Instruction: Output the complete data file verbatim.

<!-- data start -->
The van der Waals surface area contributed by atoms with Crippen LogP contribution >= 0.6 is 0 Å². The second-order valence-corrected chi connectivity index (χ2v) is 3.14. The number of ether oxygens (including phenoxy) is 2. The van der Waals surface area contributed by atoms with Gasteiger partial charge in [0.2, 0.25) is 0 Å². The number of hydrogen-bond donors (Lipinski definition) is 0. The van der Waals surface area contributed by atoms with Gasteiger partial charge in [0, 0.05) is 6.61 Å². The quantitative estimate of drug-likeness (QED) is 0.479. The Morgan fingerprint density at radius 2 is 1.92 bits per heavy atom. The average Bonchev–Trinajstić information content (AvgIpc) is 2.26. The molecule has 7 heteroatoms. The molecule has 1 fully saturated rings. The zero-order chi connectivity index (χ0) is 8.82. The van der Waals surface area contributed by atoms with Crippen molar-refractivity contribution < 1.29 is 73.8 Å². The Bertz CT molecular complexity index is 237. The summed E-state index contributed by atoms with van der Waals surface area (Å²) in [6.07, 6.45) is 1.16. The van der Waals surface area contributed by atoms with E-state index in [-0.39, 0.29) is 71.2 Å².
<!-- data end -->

The van der Waals surface area contributed by atoms with Crippen LogP contribution >= 0.6 is 0 Å². The second-order valence-corrected chi connectivity index (χ2v) is 3.14. The number of ether oxygens (including phenoxy) is 2. The van der Waals surface area contributed by atoms with Gasteiger partial charge in [0.2, 0.25) is 0 Å². The number of hydrogen-bond donors (Lipinski definition) is 0. The van der Waals surface area contributed by atoms with Gasteiger partial charge in [0, 0.05) is 6.61 Å². The quantitative estimate of drug-likeness (QED) is 0.479. The Morgan fingerprint density at radius 2 is 1.92 bits per heavy atom. The average Bonchev–Trinajstić information content (AvgIpc) is 2.26. The molecule has 7 heteroatoms. The molecule has 1 fully saturated rings. The zero-order chi connectivity index (χ0) is 8.82. The van der Waals surface area contributed by atoms with Crippen molar-refractivity contribution < 1.29 is 73.8 Å². The Bertz CT molecular complexity index is 237. The summed E-state index contributed by atoms with van der Waals surface area (Å²) in [6.07, 6.45) is 1.16. The van der Waals surface area contributed by atoms with E-state index in [-0.39, 0.29) is 71.2 Å².